In her Comment9 dated April 6, 2016, Soriano denied the allegations, and instead asserted that on August 8, 2013, Valdez went to the court to inquire as to where he could pay the judgment obligation in Civil Case No. 1163. In response, she told him that he could either pay directly to the bank or leave the payment with the court so that the bank could claim the amount upon notice. She also argued that Valdez opted to leave the amount of P16,000.00 with her since she was the only employee available to receive it. Upon receipt thereof, she immediately notified the bank, through its then President and General Manager Pura C. Romero (Romero), who assured her that a collector would be sent to the court to collect the payment. Meanwhile, she kept the money inside a sealed office drawer for safekeeping. She likewise averred that she consistently reminded Romero who, in turn, repeatedly assured her that the bank would be sending someone to collect the payment. Thereafter, Atty. Jandoc came to the court on behalf of Valdez informing her that his client received a letter from the bank regarding the unsettled obligation. She informed him that the payment was never received by the bank despite repeated notices to its President and General Manager. She further alleged that out of goodwill and without waiting for the bank representative, she personally delivered the money to the bank and even paid the interests and penalties thereon10 as a gesture that she has no ulterior motive in keeping the money.11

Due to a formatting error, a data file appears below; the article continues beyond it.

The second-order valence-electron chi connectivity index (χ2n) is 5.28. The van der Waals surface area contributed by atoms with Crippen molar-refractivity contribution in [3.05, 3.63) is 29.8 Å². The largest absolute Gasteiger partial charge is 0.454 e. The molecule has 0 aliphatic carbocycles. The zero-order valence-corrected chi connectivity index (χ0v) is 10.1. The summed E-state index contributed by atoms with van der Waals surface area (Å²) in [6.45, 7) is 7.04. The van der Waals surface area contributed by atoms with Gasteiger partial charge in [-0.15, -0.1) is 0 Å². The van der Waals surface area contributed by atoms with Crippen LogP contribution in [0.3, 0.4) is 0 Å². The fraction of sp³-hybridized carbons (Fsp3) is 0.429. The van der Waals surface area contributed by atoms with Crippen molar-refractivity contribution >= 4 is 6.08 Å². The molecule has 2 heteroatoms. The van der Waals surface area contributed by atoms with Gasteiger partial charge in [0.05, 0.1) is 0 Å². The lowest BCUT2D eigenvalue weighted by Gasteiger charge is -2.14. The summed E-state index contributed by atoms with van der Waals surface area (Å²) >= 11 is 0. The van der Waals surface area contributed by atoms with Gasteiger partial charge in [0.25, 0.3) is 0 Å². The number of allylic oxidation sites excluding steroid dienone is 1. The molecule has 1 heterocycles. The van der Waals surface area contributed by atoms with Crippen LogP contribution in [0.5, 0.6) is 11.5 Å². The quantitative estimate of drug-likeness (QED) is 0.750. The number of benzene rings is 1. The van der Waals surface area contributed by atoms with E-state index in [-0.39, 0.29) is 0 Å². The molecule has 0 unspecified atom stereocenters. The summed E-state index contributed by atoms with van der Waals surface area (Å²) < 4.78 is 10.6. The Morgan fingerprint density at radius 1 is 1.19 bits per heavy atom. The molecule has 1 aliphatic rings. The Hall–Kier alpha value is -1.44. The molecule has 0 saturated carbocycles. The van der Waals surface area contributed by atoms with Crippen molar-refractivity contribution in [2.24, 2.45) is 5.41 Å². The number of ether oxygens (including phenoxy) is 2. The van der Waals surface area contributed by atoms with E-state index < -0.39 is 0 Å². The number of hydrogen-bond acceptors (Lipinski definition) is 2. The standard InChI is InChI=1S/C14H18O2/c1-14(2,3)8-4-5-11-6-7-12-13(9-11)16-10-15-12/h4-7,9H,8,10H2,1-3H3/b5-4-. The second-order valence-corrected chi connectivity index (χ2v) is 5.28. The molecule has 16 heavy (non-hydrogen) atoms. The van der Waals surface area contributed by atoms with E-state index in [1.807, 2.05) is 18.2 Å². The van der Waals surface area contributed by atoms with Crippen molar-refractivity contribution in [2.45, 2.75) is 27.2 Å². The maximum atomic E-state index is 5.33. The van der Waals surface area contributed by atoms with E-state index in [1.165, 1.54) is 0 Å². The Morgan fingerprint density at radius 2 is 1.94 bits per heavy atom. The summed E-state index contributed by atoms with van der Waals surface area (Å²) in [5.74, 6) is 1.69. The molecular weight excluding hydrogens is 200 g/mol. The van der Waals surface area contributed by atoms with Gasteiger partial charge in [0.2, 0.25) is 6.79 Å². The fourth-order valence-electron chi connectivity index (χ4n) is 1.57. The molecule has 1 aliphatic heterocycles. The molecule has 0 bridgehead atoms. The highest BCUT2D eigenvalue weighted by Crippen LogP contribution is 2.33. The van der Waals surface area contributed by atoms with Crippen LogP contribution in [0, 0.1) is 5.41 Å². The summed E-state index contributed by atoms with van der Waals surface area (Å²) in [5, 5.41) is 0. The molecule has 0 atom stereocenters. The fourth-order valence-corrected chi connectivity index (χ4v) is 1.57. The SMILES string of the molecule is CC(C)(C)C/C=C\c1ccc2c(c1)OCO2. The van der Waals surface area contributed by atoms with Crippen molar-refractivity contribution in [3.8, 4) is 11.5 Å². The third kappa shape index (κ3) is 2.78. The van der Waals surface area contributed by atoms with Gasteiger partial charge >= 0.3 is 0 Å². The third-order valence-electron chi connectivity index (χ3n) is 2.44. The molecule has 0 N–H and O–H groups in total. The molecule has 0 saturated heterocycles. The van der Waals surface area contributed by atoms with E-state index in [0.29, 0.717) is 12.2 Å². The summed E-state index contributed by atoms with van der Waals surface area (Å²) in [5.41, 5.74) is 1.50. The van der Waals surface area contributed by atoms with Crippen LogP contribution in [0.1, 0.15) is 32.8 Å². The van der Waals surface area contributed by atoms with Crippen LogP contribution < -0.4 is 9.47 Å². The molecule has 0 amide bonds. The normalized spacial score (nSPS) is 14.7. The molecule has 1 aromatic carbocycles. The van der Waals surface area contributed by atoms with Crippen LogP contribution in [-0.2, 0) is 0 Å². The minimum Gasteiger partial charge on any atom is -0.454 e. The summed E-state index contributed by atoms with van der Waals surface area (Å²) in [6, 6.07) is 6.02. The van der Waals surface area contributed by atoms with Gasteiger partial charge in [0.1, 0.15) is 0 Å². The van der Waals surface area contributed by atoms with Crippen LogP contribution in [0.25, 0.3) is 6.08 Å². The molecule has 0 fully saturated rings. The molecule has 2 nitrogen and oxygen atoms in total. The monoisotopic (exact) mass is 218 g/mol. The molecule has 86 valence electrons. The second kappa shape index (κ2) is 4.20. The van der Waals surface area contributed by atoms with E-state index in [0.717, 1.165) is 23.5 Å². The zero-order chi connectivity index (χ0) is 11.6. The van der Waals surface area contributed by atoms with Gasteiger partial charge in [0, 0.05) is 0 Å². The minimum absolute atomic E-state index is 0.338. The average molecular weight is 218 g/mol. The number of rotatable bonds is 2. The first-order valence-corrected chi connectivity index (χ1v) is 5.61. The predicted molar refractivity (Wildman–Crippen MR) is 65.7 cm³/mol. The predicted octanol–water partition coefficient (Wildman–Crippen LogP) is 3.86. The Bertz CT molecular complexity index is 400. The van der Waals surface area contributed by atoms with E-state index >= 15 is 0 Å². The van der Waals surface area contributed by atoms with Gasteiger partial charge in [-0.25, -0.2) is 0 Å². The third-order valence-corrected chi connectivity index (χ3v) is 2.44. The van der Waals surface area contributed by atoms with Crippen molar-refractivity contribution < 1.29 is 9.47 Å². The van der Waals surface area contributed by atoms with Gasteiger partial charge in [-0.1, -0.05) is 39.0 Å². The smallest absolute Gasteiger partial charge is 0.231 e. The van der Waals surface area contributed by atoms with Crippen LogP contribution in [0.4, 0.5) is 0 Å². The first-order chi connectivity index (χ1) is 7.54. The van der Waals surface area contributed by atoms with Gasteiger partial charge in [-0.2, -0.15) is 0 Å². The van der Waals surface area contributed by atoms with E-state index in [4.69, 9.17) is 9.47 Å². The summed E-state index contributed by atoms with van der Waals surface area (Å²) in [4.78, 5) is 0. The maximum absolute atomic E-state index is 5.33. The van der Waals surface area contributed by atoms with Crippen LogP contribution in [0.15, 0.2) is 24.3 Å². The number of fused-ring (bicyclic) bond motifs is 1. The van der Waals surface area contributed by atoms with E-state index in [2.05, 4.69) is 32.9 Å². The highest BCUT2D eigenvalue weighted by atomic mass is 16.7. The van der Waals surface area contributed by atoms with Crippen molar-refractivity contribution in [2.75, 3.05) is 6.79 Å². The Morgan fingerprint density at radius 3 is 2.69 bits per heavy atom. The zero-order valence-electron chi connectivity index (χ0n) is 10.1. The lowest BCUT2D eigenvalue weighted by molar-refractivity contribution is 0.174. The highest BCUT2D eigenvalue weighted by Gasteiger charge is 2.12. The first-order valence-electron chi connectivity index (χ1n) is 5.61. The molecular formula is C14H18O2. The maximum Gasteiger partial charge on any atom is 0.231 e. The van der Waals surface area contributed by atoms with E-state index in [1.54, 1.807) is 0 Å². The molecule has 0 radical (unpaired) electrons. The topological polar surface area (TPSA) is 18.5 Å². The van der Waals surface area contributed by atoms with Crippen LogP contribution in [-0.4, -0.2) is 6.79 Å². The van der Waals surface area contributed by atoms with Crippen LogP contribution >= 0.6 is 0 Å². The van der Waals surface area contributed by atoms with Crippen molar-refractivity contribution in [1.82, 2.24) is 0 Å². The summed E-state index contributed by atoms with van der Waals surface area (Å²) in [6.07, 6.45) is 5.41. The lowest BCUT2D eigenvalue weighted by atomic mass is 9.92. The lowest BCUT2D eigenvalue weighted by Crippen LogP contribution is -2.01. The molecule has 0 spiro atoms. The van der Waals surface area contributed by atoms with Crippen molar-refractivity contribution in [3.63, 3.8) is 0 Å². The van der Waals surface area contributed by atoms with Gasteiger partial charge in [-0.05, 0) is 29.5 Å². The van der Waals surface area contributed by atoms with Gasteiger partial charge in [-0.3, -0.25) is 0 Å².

Replying12 to Soriano's Comment, Valdez belied the former's claim and pointed out that in an Affidavit13 dated April 29, 2016, Romero, in fact, stated among others, that since August 8, 2013, she was never notified by Soriano about the payment he made to the court. Moreover, he stressed that since the bank is a mere walking distance from the court, Soriano could have easily delivered the payment without any difficulty. Valdez also stressed that it took Soriano more than a year to do so and it was only after she was confronted and threatened with an administrative case that she hastily delivered the payment to the bank.14